What happens if you break up with your partner, but they own the house? Do you have any rights or say in what happens to it now that you've split up?
Regardless of whether it’s amicable or not, splitting up with someone is hard, especially if you’ve been living together. Alongside the usual ‘discussions’ around who gets the 100% wool rug from John Lewis and the 75-inch TV, are often difficult and frank conversations around what will happen to the house you both live in.
If your ex-partner owns the house, what does that mean for you? Can you still live there? Do you have any control over whether it gets sold and who it gets sold to? And do you have any financial claim over it?
It can be a worrying time if you’ve split with your partner and you’re living in a house that they own. If you’re concerned about what will happen to you, our specialist Family Law Solicitors can help you.
What can I do if my name isn’t on the mortgage?
In a nutshell, the rights you have to your home largely depend on whether you’re married, in a civil partnership or not.
I’m married or in a civil partnership – what are my rights over the house?
If you’re married or in a civil partnership but your husband or wife owns the house, it’s good news: You’ll probably have more rights to your home than you might think.
Even if the house deposit, mortgage, and repayments are all under your ex-partner’s name, because it’s your matrimonial home, the law assumes that you both share this asset. So, your home should be split between you and your former partner once you separate.
Some couples can agree on how to split the house themselves. But if you can’t agree, you can try mediation, negotiation with a Family Law Solicitor or as a last resort, let the courts decide for you.
The team of Simpson Millar Family Law Solicitors know how upsetting, emotional and stressful it is when you have to go to court and fight your ex-partner for what’s rightfully yours. The team will be there, supporting you all the way through and will make sure the whole process is as quick and pain-free as possible.
If you can’t agree and you ask the Court to decide how to split your house, the Court will look at the needs of both people. In most cases, it’s unlikely to be an equal, 50/50 split. Their main aim is to make it as fair as possible and to make sure that both parties have a roof over their heads.
Before making their decision on how to split your home, they’ll usually look at:
- The length of your marriage
- Your age
- Your earnings
- If you have children and who they will mostly live with
Your intentions with the property
So, even if your former partner purchased the property by themselves, you still have every right to remain living there, on a temporary basis if nothing else, and you might even be entitled to a share of its value.
But, to prove you have these matrimonial rights to your home, you do need to register your “matrimonial home rights” with the Land Registry.
How to register your matrimonial home rights
Registering your matrimonial home rights with the Land Registry won’t give you ownership of the property, but it will mean that you can stay living there and that it can’t be sold, transferred or mortgaged without your knowledge or permission.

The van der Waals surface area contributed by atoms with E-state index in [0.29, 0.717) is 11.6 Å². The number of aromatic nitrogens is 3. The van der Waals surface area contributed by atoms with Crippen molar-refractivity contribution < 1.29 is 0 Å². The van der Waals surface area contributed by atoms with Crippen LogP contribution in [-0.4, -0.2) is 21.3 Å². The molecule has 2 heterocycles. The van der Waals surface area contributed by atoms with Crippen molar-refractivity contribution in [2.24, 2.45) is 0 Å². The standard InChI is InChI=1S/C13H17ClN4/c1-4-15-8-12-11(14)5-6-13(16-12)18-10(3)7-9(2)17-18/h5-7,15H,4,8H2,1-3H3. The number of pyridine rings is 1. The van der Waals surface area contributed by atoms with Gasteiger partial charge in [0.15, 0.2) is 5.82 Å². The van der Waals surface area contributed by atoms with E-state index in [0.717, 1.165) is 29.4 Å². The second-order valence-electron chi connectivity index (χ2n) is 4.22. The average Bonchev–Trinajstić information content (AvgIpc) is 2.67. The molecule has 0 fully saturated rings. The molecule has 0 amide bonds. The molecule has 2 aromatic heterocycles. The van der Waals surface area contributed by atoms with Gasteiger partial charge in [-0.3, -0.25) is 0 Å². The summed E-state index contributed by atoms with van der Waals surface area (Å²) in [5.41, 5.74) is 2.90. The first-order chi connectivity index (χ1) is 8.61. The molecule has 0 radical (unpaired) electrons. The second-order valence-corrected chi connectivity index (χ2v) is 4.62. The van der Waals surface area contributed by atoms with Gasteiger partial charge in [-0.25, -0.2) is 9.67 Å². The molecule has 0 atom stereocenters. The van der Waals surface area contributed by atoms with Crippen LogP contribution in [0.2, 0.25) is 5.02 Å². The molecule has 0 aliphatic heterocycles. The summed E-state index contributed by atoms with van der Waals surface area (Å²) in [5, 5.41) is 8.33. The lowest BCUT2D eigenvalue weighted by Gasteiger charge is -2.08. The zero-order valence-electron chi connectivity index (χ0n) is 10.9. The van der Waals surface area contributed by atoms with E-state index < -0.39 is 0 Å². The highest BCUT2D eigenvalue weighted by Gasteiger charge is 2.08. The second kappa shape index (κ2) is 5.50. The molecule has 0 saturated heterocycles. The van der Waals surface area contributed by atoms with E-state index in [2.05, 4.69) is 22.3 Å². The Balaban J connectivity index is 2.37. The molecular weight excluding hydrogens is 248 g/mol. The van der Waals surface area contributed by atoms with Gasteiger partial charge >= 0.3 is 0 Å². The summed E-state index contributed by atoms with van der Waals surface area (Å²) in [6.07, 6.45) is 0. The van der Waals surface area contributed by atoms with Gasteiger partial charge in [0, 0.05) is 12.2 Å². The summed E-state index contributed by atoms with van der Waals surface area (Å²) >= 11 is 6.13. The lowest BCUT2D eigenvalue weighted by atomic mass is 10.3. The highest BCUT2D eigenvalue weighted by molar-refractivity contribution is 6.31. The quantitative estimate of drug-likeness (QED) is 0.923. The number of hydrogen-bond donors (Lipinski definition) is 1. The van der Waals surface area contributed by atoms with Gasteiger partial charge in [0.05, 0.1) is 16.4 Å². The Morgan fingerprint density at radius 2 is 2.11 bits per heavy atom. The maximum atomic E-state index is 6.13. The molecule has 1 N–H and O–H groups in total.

To register your rights to your matrimonial home, you’ll need:
- The name that’s on the property title deed (this will be your husband or wife's name)
- The property title number. You can find this by searching on the Property Register
- A completed Notice of Home Rights document, often referred to as an HR1
I’m not married or in a civil partnership - what rights do I have over the house?
If you’re not married or in a civil partnership, unfortunately things are different. It’s not all bad news though. There are still things you can do to protect yourself and make sure that you keep a roof over your head.
You’ll have heard of a prenup: A legally binding contract that’s designed to protect your assets if you decide to split up. Well, you can do something similar with your house. Because you’re not married, you’ll have no automatic financial rights to the property. So, you can get what’s called a ‘Cohabitation Agreement’ drawn up which will outline each person’s share of the property.
If you need help with this, contact one of our Family Law Solicitors. They can easily sort this out for you. Remember that Living Together Agreements are not enforceable in England and Wales. But they do show the intention of you both at the start of the relationship.
There are a couple of options:
Option 1. Negotiate a deed of separation
You could get one of our Family Law Solicitors to draw up a contract between you and your partner that outlines how the house value should be divided and what your future living arrangements will be.
Option 2. Go to court and prove your investment in the property
It’s common in relationships for one person to pay off the mortgage while the other pays all the bills. Or sometimes one partner might contribute to the house deposit, pay for a loft conversion or complete major renovation work on the property while the other takes care of the mortgage. This approach keeps things financially fair, without the hassle of having to update the mortgage paperwork.
These types of investments show that you’ve made a significant contribution to the property. One that’s over and above what’s usually expected from a normal cohabitee. This means you can go to Court and argue that you have what’s called a ‘Beneficial Interest’ in the property and are, therefore, entitled to some of the property proceeds or can at least still live there, temporarily.
Our Family Law legal team can explain the ‘Beneficial Interest’ process in more detail, just give them a call or drop them a message.
For initial legal advice call our Family Law and Divorce Solicitors
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